Contributed by March on Washington
The Cincinnati Herald
The 2020 Virtual March on Washington in sweltering heat this past weekend brought forward a bold National Black agenda in observance of the 57th anniversary of the historic March on Washington, where the Rev. Dr. Martin Luther King Jr. delivered his “I Have a Dream” speech.
Accompanying virtual events with music performances and keynote speakers were on the nights of August 27 and 28. This inclusive day of action channeled the soaring energy from this national moment of reckoning and will call for reforms of the systems, structures, policies, and attitudes that enable police brutality, racial discrimination. Organizers also executed a robust civic engagement effort with multiple levers of change, including registering participants to vote and encouraging them to participate in the Census.
“If there ever was a year that underscored the importance of collective action, and the significance of Civil Rights activism, it is the year 2020,” organizers said.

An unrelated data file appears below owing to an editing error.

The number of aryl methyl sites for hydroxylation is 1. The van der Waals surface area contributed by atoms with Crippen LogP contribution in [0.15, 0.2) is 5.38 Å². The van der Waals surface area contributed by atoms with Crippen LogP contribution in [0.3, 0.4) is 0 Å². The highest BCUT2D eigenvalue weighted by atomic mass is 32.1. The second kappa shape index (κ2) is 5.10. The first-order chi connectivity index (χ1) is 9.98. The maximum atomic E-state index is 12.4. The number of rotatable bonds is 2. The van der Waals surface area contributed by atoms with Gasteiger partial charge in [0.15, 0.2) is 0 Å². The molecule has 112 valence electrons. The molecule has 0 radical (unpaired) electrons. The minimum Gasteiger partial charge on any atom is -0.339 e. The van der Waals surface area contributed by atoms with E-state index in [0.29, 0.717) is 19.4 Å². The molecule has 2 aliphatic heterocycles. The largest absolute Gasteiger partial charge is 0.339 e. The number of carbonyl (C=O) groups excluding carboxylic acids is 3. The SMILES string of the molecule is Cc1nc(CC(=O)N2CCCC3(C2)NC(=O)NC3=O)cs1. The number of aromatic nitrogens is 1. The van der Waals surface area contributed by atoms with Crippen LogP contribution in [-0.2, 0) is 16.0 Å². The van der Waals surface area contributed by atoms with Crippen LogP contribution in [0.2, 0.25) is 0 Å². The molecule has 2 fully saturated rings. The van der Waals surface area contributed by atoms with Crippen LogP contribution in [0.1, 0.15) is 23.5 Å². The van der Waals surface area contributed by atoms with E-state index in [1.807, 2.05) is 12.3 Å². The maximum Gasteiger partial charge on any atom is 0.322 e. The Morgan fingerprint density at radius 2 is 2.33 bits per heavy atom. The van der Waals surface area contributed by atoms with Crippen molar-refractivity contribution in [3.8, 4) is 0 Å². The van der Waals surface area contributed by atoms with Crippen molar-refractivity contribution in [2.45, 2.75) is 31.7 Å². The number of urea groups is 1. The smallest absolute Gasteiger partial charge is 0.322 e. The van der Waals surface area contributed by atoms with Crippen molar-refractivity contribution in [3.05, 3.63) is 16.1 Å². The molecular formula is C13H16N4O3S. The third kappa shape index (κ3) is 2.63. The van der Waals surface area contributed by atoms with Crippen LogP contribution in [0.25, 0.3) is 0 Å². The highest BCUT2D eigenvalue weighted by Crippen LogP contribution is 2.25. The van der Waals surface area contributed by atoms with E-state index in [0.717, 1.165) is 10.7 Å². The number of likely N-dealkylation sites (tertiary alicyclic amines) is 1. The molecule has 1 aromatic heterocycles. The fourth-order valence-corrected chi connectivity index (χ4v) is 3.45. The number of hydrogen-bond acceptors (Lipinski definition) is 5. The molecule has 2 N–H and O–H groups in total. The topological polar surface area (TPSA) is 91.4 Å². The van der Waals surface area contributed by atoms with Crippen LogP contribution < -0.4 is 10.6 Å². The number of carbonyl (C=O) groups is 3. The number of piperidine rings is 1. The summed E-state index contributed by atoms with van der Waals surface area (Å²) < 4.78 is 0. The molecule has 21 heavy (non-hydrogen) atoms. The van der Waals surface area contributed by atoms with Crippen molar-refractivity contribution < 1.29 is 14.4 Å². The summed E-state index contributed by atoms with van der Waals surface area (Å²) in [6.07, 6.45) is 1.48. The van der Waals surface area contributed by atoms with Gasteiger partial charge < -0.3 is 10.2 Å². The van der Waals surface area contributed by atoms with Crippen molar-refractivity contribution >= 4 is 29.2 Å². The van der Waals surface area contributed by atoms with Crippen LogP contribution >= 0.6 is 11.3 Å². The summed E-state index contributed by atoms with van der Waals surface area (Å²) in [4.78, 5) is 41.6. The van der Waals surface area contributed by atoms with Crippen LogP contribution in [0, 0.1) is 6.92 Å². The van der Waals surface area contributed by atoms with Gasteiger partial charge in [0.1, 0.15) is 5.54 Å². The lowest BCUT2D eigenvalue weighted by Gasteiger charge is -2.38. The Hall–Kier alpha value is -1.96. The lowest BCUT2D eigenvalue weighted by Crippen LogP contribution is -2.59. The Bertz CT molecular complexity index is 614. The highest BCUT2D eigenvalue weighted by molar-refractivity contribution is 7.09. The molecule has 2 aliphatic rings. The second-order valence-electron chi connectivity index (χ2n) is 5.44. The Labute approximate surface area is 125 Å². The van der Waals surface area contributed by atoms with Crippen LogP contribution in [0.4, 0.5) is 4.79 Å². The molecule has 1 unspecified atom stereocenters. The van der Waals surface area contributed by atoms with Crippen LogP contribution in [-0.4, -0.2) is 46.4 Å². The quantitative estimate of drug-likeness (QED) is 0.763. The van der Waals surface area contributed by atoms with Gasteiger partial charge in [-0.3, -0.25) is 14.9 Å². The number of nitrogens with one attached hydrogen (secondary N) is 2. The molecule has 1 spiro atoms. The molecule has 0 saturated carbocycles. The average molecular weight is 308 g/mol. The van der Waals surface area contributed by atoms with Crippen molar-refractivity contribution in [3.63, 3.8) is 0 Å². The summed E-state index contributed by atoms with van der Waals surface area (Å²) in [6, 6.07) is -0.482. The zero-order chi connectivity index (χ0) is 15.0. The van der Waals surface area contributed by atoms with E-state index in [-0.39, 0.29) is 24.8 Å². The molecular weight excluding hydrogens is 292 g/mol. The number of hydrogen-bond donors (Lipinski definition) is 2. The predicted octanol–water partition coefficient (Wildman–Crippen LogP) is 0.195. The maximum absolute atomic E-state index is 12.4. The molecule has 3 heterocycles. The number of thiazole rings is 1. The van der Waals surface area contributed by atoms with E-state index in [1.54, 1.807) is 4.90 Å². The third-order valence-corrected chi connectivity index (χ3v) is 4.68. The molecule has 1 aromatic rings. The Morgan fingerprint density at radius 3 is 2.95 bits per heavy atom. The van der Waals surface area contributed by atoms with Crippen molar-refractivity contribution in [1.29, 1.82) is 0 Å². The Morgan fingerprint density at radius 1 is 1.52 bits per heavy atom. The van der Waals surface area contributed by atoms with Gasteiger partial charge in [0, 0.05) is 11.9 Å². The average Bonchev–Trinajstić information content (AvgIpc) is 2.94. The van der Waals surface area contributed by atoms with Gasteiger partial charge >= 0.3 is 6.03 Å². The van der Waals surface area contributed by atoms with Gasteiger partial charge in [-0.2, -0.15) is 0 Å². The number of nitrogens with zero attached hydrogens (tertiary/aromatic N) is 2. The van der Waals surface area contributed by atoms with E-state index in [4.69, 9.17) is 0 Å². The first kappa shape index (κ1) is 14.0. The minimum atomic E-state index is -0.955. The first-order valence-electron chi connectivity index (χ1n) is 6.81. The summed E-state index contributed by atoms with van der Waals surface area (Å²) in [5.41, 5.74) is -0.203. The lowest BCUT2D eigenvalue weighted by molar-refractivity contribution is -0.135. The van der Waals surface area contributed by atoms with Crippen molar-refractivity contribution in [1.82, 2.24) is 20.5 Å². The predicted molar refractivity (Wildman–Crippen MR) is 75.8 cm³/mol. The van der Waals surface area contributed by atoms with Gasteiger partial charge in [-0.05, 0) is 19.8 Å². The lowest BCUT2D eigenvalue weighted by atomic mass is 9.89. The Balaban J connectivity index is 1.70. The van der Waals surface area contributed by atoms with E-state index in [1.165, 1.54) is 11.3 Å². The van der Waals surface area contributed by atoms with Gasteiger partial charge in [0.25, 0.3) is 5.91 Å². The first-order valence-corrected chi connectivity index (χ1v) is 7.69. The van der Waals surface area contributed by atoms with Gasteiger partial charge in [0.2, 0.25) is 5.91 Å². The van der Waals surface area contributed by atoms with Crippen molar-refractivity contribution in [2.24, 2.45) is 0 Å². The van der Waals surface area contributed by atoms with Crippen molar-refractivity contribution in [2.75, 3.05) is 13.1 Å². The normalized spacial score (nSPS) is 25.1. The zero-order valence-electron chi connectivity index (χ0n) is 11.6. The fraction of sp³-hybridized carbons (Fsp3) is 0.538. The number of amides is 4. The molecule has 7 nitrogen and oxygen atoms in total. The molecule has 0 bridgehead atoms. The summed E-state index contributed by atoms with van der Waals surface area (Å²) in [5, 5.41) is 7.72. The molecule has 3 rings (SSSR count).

“After months of protests, online petitions, campaigns, and boycotts, we’ve seen firsthand the power we have to bring about systemic change if only we demand it. And although we’ve made some progress, we can’t stop now, they added.
Occurring just days after both the Democratic National Convention and the Republican National Convention, thousands of orderly people from throughout the country joined the virtual march to mobilize ahead of the November elections. Most wore masks in protection against the coronavirus.
The 2020 Virtual March on Washington was about asking everyone — from protesters in the streets to elected officials at all levels of government — to commit to pursuing a new agenda that prioritizes equity, justice, and equal opportunity for all. As we approach the November elections, we must mobilize to vote we’ve never done before, speakers often repeated.
“This is our opportunity to set forth a bold new Black agenda. On August 28, we made history, and he question is, will you be a part of it?’’ they stated.